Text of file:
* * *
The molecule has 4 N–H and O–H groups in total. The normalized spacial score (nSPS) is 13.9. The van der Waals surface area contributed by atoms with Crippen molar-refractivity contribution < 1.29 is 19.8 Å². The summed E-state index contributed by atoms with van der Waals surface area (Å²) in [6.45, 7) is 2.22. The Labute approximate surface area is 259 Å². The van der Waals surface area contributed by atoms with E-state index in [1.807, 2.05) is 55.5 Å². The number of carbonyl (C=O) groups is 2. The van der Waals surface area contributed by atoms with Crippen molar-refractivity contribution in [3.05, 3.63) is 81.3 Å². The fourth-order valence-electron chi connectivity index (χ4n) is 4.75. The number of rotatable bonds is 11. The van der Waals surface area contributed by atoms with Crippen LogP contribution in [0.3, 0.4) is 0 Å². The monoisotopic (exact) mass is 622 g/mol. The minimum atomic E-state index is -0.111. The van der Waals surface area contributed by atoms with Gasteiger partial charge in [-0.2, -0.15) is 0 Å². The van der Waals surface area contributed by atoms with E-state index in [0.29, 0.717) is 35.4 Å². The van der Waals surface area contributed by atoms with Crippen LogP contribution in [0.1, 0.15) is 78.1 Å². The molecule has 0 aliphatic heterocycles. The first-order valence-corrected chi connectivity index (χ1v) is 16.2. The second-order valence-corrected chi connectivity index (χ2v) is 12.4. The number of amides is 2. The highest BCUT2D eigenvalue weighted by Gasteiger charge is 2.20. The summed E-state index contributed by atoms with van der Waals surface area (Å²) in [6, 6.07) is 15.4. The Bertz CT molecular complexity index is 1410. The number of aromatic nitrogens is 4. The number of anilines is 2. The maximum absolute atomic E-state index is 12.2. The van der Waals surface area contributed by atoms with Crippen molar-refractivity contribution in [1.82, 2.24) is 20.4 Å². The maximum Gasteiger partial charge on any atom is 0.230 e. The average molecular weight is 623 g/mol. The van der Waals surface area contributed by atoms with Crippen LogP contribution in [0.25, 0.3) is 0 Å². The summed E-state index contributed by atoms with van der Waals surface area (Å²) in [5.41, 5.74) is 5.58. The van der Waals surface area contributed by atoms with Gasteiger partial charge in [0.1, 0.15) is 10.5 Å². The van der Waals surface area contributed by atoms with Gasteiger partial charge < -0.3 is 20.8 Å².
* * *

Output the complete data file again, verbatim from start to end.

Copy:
The molecule has 4 N–H and O–H groups in total. The normalized spacial score (nSPS) is 13.9. The van der Waals surface area contributed by atoms with Crippen molar-refractivity contribution < 1.29 is 19.8 Å². The summed E-state index contributed by atoms with van der Waals surface area (Å²) in [6.45, 7) is 2.22. The Labute approximate surface area is 259 Å². The van der Waals surface area contributed by atoms with E-state index in [1.807, 2.05) is 55.5 Å². The number of carbonyl (C=O) groups is 2. The van der Waals surface area contributed by atoms with Crippen molar-refractivity contribution in [3.05, 3.63) is 81.3 Å². The fourth-order valence-electron chi connectivity index (χ4n) is 4.75. The number of rotatable bonds is 11. The van der Waals surface area contributed by atoms with Crippen LogP contribution in [0.3, 0.4) is 0 Å². The monoisotopic (exact) mass is 622 g/mol. The minimum atomic E-state index is -0.111. The van der Waals surface area contributed by atoms with Gasteiger partial charge in [-0.2, -0.15) is 0 Å². The van der Waals surface area contributed by atoms with E-state index in [0.29, 0.717) is 35.4 Å². The van der Waals surface area contributed by atoms with Crippen LogP contribution in [0.1, 0.15) is 78.1 Å². The molecule has 0 aliphatic heterocycles. The first-order valence-corrected chi connectivity index (χ1v) is 16.2. The second-order valence-corrected chi connectivity index (χ2v) is 12.4. The number of amides is 2. The highest BCUT2D eigenvalue weighted by Gasteiger charge is 2.20. The summed E-state index contributed by atoms with van der Waals surface area (Å²) in [6, 6.07) is 15.4. The Bertz CT molecular complexity index is 1410. The number of aromatic nitrogens is 4. The number of anilines is 2. The maximum absolute atomic E-state index is 12.2. The van der Waals surface area contributed by atoms with Crippen molar-refractivity contribution in [1.82, 2.24) is 20.4 Å². The maximum Gasteiger partial charge on any atom is 0.230 e. The average molecular weight is 623 g/mol. The van der Waals surface area contributed by atoms with Crippen LogP contribution in [0.25, 0.3) is 0 Å². The summed E-state index contributed by atoms with van der Waals surface area (Å²) in [5.41, 5.74) is 5.58. The van der Waals surface area contributed by atoms with Gasteiger partial charge in [0.1, 0.15) is 10.5 Å². The van der Waals surface area contributed by atoms with Gasteiger partial charge < -0.3 is 20.8 Å².